March 24, 2020,

There truly is a pot of gold at the end of the rainbow if you are a serious and very competitive female grappler in high school.

The NCAA is considering adding Women’s Wrestling as an emerging sport.

As reported January 25, 2020 at, “Two different NCAA Divisions, NCAA Division II and NCAA Division III, voted to approve women’s wrestling as an Emerging Sport during the NCAA Convention in Anaheim, Calif. today.

The vote was the latest major step forward for women’s college wrestling, which is growing rapidly and gaining momentum all across the United States.”

This is also a major step towards female grapplers earning scholarships in numbers never seen before.,, News-Southern-Oregon-University-photo

We know the sport is growing in unprecedented numbers but if the NCAA comes on board, the numbers will truly explode.

At their informative website their leadership educates, “The NCAA Committee on Women’s Athletics is charged with identifying and managing progress of emerging sports for women.  An emerging sport is a women’s sport recognized by the NCAA that is intended to help schools provide more athletics opportunities for women and more sport-sponsorship options for the institutions, and also help that sport achieve NCAA championship status.

When the NCAA adopted the recommendations of the Gender Equity Task Force in 1994, one of the recommendations was the creation of the list of emerging sports for women.”

Our hope is that movement keeps propelling forward. The stakes and costs are high.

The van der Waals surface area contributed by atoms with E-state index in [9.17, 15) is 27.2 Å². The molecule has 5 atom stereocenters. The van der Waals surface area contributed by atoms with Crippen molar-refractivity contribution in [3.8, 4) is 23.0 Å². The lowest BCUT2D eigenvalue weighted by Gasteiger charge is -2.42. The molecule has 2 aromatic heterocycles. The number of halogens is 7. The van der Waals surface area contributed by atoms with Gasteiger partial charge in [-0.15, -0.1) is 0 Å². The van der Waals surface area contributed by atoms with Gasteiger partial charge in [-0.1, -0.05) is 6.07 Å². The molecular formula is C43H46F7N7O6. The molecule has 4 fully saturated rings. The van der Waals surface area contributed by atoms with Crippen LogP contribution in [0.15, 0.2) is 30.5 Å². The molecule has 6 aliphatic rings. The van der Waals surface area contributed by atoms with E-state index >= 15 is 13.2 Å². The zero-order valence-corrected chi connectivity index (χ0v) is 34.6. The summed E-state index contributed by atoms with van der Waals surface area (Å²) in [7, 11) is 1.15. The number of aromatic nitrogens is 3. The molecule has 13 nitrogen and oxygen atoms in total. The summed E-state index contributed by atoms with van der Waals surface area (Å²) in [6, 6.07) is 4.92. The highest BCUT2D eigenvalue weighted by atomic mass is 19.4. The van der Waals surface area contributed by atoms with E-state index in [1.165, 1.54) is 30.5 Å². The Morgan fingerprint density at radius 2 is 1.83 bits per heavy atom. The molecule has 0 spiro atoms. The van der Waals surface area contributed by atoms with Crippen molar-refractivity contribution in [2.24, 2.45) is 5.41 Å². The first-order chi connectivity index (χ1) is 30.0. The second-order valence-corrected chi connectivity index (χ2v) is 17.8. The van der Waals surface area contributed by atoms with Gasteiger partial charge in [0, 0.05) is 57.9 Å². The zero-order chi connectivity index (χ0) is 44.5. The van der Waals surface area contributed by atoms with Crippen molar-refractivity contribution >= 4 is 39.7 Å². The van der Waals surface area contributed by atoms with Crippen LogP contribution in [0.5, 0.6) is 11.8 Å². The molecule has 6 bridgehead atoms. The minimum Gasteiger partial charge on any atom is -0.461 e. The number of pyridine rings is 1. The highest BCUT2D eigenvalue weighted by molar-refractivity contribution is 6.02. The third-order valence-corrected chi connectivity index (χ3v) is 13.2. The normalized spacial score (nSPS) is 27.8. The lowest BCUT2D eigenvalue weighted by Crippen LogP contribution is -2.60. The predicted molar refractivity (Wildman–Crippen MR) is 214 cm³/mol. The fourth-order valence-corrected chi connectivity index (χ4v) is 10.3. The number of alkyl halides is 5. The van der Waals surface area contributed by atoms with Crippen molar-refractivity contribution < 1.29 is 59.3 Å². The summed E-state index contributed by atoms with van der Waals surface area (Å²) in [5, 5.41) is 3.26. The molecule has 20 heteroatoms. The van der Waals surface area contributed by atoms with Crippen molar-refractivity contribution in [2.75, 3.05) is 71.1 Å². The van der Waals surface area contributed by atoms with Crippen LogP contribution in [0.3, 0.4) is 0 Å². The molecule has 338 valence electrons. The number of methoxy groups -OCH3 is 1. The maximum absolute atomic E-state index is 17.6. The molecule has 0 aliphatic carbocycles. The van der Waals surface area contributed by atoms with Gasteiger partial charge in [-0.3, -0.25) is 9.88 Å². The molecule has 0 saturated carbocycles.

As reported by, “In HSBC’s 2018 report, The Value of Education, the US again emerged among the top choices for parents considering university abroad for their child – but also one of the most expensive, with students spending an average of US$99,417 over the course of their degree.

According to College Board, published tuition fees for 2018/19 at state colleges are an average of US$10,230 for state residents, and $26,290 for everyone else. This compares to an average of $35,830 at private non-profit colleges.”

As you can surmise, an NCAA scholarship would be the equivalent to a pot of gold.,,  Brock-Badgers-photo-credit

The NCAA website shares that full scholarships cover tuition and fees, room, board and course-related books. Most student-athletes who receive athletics scholarships receive an amount covering a portion of these costs. Many student-athletes also benefit from academic scholarships, NCAA financial aid programs such as the NCAA Division I Student-Athlete Opportunity Fund and need-based aid such as Federal Pell Grants.

Division I schools may provide student-athletes with multiyear scholarships. Additionally, Division I schools may pay for student-athletes to finish their bachelor’s or master’s degrees after they finish playing NCAA sports.

Be optimistic but please keep in mind that they are extremely hard to get.

The team at shares, “The odds of winning a NCAA sports scholarship are miniscule. Only about 2 percent of high school athletes win sports scholarships every year at NCAA colleges and universities. Yes, the odds are that dismal. For those who do snag one, the average scholarship is less than $11,000.”

Well, at least it is a start. The goal for a female grappler is to get a full ride scholarship.,, St.-Louis-Post-Dispatch-photo